If you’re searching for a job, chances are you’ve experienced the following: you see a job that looks interesting; you read further and realize it’s everything you’d love to do; you scream for joy!; you read towards the end and see something like “must have 100 years of experience and be a master of all things glorious.”
Now, there are several different ways to approach this. Some experts recommend you apply for a job you’re not qualified for anyway because the list of qualifications tends to be a wish list rather than a set of hard-and-fast rules. Others say, don’t waste the recruiter’s time or yours. Regardless of which approach you take, if you find yourself getting excited about opportunities that you’re not quite qualified for, perhaps you should take time to explore what WOULD make you more qualified and competitive. After identifying the skills you need in order to obtain your dream job, create a plan for professional development and try the following:
Learn someone else’s job: This is an easy and often overlooked way to get additional experience in a new field or to take on new projects. For example, although I originally started my career doing direct-service work, I became interested in fundraising because of conversations I had with the development team at my first job. They were always asking me (a program manager) for pictures, stories, and stats so I wanted to learn more about what they did with them, and how I could help. Take a similar approach: consider the various positions at your current org, chat with someone in that position, and offer to help.
Join a board: Board membership allows you to develop new connections and expose you to a different side of nonprofits. Depending on the size and type of board you join, you can get hands-on experience in everything including management, fundraising, marketing, and networking. The Young Nonprofit Professionals Network has chapters across the country, many looking for board members. Find a chapter near you, to learn more or start one if there is no chapter in your community. You can also check out BoardNet for opportunities at other organizations.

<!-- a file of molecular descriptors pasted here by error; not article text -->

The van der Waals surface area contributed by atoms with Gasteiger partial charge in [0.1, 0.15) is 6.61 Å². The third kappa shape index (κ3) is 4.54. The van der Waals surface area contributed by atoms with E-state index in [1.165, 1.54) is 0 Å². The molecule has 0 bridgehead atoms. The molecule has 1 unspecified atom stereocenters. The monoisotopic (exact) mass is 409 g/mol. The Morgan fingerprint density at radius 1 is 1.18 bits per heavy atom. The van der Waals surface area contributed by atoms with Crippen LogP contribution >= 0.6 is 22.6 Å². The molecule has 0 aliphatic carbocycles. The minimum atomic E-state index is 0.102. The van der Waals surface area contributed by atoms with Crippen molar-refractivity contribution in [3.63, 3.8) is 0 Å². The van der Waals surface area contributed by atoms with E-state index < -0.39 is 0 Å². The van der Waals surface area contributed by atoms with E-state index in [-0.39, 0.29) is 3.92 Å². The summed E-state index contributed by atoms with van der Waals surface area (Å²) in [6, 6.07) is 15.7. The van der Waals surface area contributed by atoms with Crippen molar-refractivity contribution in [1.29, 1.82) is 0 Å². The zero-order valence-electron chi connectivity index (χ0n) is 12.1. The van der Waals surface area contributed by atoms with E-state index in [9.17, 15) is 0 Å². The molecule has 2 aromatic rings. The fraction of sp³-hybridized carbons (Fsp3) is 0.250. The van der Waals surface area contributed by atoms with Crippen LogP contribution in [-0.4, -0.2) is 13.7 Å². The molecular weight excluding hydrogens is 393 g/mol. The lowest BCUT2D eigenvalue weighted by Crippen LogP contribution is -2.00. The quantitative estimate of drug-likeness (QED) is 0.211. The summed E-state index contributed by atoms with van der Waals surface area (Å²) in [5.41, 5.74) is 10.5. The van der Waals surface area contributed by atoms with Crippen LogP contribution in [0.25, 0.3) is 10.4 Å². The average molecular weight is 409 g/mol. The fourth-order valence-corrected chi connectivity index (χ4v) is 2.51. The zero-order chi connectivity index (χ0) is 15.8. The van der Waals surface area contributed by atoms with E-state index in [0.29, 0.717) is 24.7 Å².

Volunteer: Is there a cause you want to explore or a type of job you are interested in? Consider volunteering your time in a skilled-service position, where you’ll learn something new, strengthen the skills you already have, and network with people who are likely to know of opportunities and organizations you should connect with. Idealist.org, Catchafire, and VolunteerMatch are great places to start. You can also try reaching out to organizations you like and offering to volunteer so you can gain some experience.
Take a class: Many colleges and universities have continuing education programs designed to help professionals brush up on skills or acquire new ones. These classes tend to be less expensive and more flexible than traditional courses so you’re likely to get the support you need. If you’re looking for something a bit more casual, national organizations like Skillshare have experts hosting workshops on a variety of topics. And if there is a very specific skill you’d like to master, like writing op-eds, teaching students with disabilites, or managing nonprofit social media and technology, look for associations and organizations that target people in those fields. These groups usually offer workshops and events for members and tend to stay on top of other opportunities that are of interest to their community.
Start a side hustle: If you want to share your passion with others, develop a brand, and make extra money, starting a side hustle is a great idea. You can start by leading a Skillshare workshop or blogging about your work as a way to attract clients and foster thought leadership. Who knows, you may even CREATE your own dream job by exploring your interests in this way.
Has your job search encouraged you to expand your skill set? What strategies would you recommend?